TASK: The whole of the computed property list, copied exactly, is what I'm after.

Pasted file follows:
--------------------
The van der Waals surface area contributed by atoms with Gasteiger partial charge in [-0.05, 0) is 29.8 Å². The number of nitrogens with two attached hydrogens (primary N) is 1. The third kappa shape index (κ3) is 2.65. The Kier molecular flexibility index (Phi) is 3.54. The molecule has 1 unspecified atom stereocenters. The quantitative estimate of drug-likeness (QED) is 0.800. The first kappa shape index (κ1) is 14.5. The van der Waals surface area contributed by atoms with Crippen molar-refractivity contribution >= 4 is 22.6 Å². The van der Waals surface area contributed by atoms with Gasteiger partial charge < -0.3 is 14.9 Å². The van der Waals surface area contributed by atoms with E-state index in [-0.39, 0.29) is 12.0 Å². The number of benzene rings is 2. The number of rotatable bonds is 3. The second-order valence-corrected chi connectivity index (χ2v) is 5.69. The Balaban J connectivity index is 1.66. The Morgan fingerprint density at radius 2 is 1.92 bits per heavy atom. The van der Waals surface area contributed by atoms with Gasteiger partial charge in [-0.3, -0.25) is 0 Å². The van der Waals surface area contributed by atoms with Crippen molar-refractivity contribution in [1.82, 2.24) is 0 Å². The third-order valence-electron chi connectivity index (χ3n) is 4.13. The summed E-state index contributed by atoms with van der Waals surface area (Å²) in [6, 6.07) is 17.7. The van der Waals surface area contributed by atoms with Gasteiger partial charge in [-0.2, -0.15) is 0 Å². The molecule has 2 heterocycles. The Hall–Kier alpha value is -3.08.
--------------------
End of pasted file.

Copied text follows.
The van der Waals surface area contributed by atoms with Gasteiger partial charge in [-0.05, 0) is 29.8 Å². The number of nitrogens with two attached hydrogens (primary N) is 1. The third kappa shape index (κ3) is 2.65. The Kier molecular flexibility index (Phi) is 3.54. The molecule has 1 unspecified atom stereocenters. The quantitative estimate of drug-likeness (QED) is 0.800. The first kappa shape index (κ1) is 14.5. The van der Waals surface area contributed by atoms with Crippen molar-refractivity contribution >= 4 is 22.6 Å². The van der Waals surface area contributed by atoms with Gasteiger partial charge < -0.3 is 14.9 Å². The van der Waals surface area contributed by atoms with E-state index in [-0.39, 0.29) is 12.0 Å². The number of benzene rings is 2. The number of rotatable bonds is 3. The second-order valence-corrected chi connectivity index (χ2v) is 5.69. The Balaban J connectivity index is 1.66. The Morgan fingerprint density at radius 2 is 1.92 bits per heavy atom. The van der Waals surface area contributed by atoms with Gasteiger partial charge in [-0.3, -0.25) is 0 Å². The van der Waals surface area contributed by atoms with Crippen molar-refractivity contribution in [1.82, 2.24) is 0 Å². The third-order valence-electron chi connectivity index (χ3n) is 4.13. The summed E-state index contributed by atoms with van der Waals surface area (Å²) in [6, 6.07) is 17.7. The van der Waals surface area contributed by atoms with Gasteiger partial charge in [-0.2, -0.15) is 0 Å². The molecule has 2 heterocycles. The Hall–Kier alpha value is -3.08.